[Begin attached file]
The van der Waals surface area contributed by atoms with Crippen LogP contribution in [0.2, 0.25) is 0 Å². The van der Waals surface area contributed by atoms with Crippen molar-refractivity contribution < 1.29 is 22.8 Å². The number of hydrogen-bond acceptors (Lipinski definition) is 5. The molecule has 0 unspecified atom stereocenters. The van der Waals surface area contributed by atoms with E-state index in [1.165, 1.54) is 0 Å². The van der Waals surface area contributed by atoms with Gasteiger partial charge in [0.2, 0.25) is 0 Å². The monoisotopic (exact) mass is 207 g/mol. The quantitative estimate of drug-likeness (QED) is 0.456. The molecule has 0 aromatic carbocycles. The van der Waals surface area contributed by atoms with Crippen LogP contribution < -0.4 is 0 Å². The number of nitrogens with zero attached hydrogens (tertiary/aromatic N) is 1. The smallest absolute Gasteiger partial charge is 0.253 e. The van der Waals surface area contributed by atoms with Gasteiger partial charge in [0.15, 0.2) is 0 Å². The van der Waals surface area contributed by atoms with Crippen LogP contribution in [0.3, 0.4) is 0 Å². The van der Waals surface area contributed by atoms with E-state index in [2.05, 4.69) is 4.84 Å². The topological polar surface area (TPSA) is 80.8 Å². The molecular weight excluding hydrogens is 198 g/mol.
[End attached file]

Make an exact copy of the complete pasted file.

The van der Waals surface area contributed by atoms with Crippen LogP contribution in [0.2, 0.25) is 0 Å². The van der Waals surface area contributed by atoms with Crippen molar-refractivity contribution < 1.29 is 22.8 Å². The number of hydrogen-bond acceptors (Lipinski definition) is 5. The molecule has 0 unspecified atom stereocenters. The van der Waals surface area contributed by atoms with E-state index in [1.165, 1.54) is 0 Å². The van der Waals surface area contributed by atoms with Gasteiger partial charge in [0.2, 0.25) is 0 Å². The monoisotopic (exact) mass is 207 g/mol. The quantitative estimate of drug-likeness (QED) is 0.456. The molecule has 0 aromatic carbocycles. The van der Waals surface area contributed by atoms with Crippen LogP contribution < -0.4 is 0 Å². The number of nitrogens with zero attached hydrogens (tertiary/aromatic N) is 1. The smallest absolute Gasteiger partial charge is 0.253 e. The van der Waals surface area contributed by atoms with Gasteiger partial charge in [0.15, 0.2) is 0 Å². The van der Waals surface area contributed by atoms with Crippen LogP contribution in [0.3, 0.4) is 0 Å². The van der Waals surface area contributed by atoms with E-state index in [2.05, 4.69) is 4.84 Å². The topological polar surface area (TPSA) is 80.8 Å². The molecular weight excluding hydrogens is 198 g/mol.